The okapi (Okapia johnstoni) is a Central African herbivore that lives in the dense rain forests of the northeastern region of the Democratic Republic of the Congo -- formerly Zaire. The okapi is the only living biological relative of the giraffe. It looks like a short-necked giraffe with a dark-brown coat and white zebra-like stripes on the legs and rump. Okapi have large ears to catch every sound that might mean danger.
Okapi are browsing folivores, meaning they feed on foliage. They use their 14-inch-long, blue-black prehensile tongues to strip leaves from understory shrubs and brush. They eat leaves and fruits from more than 100 kinds of rain forest plants, so there’s always food available. They typically eat 40 to 60 pounds of leaves a day. They’ll also nibble at clay and charcoal to obtain minerals. A female may travel more than a half-mile a day in search of food, mostly along paths used by generations of okapi. A male okapi can travel more than two miles a day, feeding and scent-marking its territory to warn off other males.
Size and Weight
An okapi stands about 5 feet tall. Females are heavier than males, weighing 500 to 770 pounds. Males weigh 440 to 650 pounds and are slightly shorter than females. Males have short horns covered with hair, like those of the giraffe. Females lack horns. Okapi live up to 30 years in captivity. They are solitary animals, living alone except during mating season or when an adult female has a calf. They are very wary and secretive. Their color and markings allow them to blend into the background of the rain forest underbrush.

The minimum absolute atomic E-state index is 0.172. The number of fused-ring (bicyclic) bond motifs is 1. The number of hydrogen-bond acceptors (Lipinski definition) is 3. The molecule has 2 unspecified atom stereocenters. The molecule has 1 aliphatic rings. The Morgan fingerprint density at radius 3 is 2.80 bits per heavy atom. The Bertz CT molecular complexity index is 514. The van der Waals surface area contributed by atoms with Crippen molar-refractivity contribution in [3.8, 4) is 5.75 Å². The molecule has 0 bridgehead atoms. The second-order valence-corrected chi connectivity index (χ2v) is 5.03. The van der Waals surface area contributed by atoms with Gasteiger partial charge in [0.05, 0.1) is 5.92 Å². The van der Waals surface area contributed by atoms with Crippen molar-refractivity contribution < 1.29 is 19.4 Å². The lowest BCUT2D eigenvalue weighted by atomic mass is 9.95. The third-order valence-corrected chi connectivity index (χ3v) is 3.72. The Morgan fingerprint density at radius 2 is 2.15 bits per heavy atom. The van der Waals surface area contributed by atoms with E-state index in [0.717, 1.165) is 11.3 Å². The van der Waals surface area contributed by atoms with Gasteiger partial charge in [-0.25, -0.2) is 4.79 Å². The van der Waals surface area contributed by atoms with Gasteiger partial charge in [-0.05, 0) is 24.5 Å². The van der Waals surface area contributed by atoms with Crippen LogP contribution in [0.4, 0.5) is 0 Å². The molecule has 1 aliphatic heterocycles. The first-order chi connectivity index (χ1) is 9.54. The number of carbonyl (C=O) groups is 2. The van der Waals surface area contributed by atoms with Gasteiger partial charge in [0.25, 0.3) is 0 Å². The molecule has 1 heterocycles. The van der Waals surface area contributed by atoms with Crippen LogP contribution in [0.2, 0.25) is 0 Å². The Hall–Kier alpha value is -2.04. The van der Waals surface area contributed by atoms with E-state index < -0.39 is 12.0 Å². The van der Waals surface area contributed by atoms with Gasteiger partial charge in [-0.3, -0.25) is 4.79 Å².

Okapi have a low reproductive rate. They become sexually mature at around 2 to 3 years of age. The gestation period is about 15 months, and there normally is only one calf. Weaning takes about a year and the calf may stay with its mother for another two years. Calves are about 2 1/2 feet tall at birth and weigh around 35 pounds. Newborns can stand within 30 minutes and will start to nurse within an hour. For the first two months, okapi calves spend most of their time hidden away in vegetation, with the mother visiting only to feed her offspring. By 2 months of age, the calf will have tripled in size and be ready to accompany its mother while she feeds.
Estimates of the wild okapi population range from 10,000 to 35,000 animals. Leopards are the only natural predator of adult okapi, but the African golden cat will take calves. The biggest threat to the okapi is habitat destruction as humans clear the rain forest for timber and agriculture. Another threat is illegal hunting for okapi for their skins and their meat, which is considered a delicacy in some quarters.